Two members of the University of Wisconsin System’s Board of Regents are running in closely watched, competitive political races this fall, but both members say their work on the board overseeing Wisconsin’s public colleges and universities will not take a back seat to their campaign.
November’s gubernatorial election pits incumbent Gov. Scott Walker against State Superintendent Tony Evers who, by nature of his position, automatically serves as a Regent and is willing to cast a dissenting vote among a group almost entirely appointed by Walker.
Included in the group of Walker appointees is Janesville lawyer Bryan Steil, who is the Republican nominee in the 1st Congressional District for a seat being vacated by U.S. House Speaker Paul Ryan. He faces Caledonia ironworker Randy Bryce.
The Washington Post put the Walker vs. Evers matchup on its list of the top 10 governor’s races and The New York Times placed Wisconsin’s 1st Congressional District race among the most competitive U.S. House races.
“The next several months are bound to be interesting and we’ll be watching you closely,” System president Ray Cross said at last week’s regents meeting in Madison. He congratulated both on their primary wins earlier this month.
Both Evers and Steil said in interviews that their work on the regents will remain a priority in the weeks leading up to the Nov. 6 election.
Their situation lacks a historical comparison, at least in recent regent history, according to those who have followed the Board of Regents through the years.
Tom Loftus, a former regent and Democratic Assembly speaker, said he cannot recall another regent running for political office in at least the last three decades. He pointed to a slightly different scenario — current Speaker Robin Vos, R-Rochester, serving as a student regent from 1989 to 1991 — but that was before Vos joined the Legislature in 2004.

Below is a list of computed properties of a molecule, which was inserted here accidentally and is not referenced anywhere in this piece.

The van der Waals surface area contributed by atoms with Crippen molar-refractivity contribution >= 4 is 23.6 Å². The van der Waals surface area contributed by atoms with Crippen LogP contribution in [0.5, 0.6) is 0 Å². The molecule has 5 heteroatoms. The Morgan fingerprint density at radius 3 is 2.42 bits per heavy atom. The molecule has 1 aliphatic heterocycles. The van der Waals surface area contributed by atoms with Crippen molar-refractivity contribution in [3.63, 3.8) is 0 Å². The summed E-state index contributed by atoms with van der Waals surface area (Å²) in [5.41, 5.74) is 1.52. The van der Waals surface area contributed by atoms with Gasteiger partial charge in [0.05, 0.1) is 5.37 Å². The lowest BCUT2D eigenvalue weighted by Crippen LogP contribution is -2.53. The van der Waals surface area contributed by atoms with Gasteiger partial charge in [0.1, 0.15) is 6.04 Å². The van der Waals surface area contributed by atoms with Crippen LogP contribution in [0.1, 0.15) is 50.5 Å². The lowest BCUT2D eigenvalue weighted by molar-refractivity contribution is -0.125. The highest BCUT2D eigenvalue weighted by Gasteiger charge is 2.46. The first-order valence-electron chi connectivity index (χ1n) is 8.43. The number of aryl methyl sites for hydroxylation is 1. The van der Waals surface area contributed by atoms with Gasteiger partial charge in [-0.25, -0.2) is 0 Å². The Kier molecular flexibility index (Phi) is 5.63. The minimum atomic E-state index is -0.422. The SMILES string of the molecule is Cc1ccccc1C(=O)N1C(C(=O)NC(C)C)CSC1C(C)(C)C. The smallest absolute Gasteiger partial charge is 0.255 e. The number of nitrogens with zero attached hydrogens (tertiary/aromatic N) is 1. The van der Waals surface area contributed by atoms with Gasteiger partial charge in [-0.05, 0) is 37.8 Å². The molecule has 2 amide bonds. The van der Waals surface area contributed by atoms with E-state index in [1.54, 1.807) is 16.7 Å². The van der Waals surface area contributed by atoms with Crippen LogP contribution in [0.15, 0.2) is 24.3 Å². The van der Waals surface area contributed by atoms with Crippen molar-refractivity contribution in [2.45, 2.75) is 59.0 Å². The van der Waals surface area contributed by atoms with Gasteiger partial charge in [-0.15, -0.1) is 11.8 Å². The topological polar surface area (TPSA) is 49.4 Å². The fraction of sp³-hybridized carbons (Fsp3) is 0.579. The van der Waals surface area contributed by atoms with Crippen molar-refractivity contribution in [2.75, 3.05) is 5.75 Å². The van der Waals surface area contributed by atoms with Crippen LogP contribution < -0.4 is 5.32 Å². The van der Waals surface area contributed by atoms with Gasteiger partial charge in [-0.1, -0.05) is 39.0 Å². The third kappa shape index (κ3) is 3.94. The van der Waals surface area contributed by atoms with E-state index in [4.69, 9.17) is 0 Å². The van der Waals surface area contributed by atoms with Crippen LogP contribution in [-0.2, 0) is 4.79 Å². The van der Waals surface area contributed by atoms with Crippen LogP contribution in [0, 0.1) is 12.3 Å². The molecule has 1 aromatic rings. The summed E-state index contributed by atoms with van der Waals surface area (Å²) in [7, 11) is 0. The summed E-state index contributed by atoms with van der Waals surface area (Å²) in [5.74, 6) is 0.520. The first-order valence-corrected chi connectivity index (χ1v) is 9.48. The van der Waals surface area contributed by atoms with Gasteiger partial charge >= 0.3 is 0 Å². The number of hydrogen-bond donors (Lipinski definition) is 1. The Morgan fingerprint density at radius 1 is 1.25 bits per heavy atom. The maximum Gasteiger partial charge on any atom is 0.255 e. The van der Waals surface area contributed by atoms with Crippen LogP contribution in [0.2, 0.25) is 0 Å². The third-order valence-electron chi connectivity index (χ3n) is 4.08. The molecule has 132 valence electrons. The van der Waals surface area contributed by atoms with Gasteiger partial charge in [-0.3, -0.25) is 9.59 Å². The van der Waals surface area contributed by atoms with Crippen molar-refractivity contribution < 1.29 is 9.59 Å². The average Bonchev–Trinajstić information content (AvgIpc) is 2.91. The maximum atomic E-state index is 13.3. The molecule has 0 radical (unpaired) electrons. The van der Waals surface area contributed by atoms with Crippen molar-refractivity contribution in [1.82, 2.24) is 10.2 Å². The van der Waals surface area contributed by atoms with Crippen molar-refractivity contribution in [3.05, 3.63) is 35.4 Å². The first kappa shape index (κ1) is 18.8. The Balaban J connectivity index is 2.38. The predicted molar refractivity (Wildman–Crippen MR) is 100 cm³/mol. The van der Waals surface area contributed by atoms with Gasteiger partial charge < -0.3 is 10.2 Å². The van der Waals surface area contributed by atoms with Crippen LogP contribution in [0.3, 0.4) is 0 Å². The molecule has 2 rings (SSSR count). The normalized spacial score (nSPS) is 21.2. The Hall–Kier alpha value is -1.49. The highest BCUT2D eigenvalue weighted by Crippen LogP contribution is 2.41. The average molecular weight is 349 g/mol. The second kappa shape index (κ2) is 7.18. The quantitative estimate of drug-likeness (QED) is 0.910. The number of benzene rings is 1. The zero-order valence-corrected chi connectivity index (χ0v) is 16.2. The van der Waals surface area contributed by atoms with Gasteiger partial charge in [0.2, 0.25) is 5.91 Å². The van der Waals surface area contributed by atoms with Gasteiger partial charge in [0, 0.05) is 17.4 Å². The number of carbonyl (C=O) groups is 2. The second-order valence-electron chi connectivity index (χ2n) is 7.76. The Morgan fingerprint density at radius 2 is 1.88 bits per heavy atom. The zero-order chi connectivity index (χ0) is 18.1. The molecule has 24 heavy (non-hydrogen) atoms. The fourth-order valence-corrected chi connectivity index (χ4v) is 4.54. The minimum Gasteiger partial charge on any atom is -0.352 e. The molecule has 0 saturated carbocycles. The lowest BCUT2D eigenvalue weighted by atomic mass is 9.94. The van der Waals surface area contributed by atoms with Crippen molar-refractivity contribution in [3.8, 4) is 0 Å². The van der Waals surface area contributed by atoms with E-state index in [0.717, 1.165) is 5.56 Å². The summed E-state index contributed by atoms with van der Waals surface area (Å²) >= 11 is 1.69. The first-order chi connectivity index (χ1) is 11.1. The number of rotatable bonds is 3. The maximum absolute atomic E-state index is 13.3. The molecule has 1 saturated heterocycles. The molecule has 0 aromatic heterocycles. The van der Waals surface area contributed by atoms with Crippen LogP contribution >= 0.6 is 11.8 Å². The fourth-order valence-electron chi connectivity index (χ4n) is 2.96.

Vos also said through a spokeswoman that he could not recall another regent running for office in the past several decades.
Evers and Steil cast the sole dissenting votes last week against the System’s proposed 2019-21 budgets — Evers opposed the operating budget, while Steil disagreed with the capital budget. Both budgets passed and will go to the state for approval.
“Frankly, not much will change,” Evers said of his regent work during his gubernatorial campaign. “I’ve always been an advocate for the students.”
He speculated, however, that some people will “read into what I say at regent meetings.”
Steil said he did not see his campaign as something that would take away from his work on the board.
“I look forward to continuing to work in my capacity as a regent, advocating what I think are policies in the best interest of students,” Steil said. “I don’t see a time restriction … You balance it out.”
Steil said he has visited all 13 of the System’s four-year campuses and serves as regent liaison to UW-Superior, which is about 360 miles from Janesville.
Steil was present at each of the 24 regular meetings held from his appointment to the board in June 2016 through April 2018, according to meeting minutes.
Evers — who is the longest-serving current board member — has missed 21 of the 121 regular meetings held since his appointment to the board in July 2009 through April 2018, according to meeting minutes.
Evers’ 83 percent attendance rate for regular meetings is about the same as president John Robert Behling, who is the third longest-serving regent on the current board. Gerald Whitburn,the second-longest serving board member, has a 94 percent attendance rate and Regina Millner, who joined the board at the same time as Behling, has a 100 percent attendance rate.
Behling, who declined to be interviewed, said in a statement sent through a System spokeswoman: “The Board of Regents has a long history of members who are very engaged in their communities, the state and beyond. I am confident all members of the Board will remain focused on our important role of protecting and advancing the University of Wisconsin System.”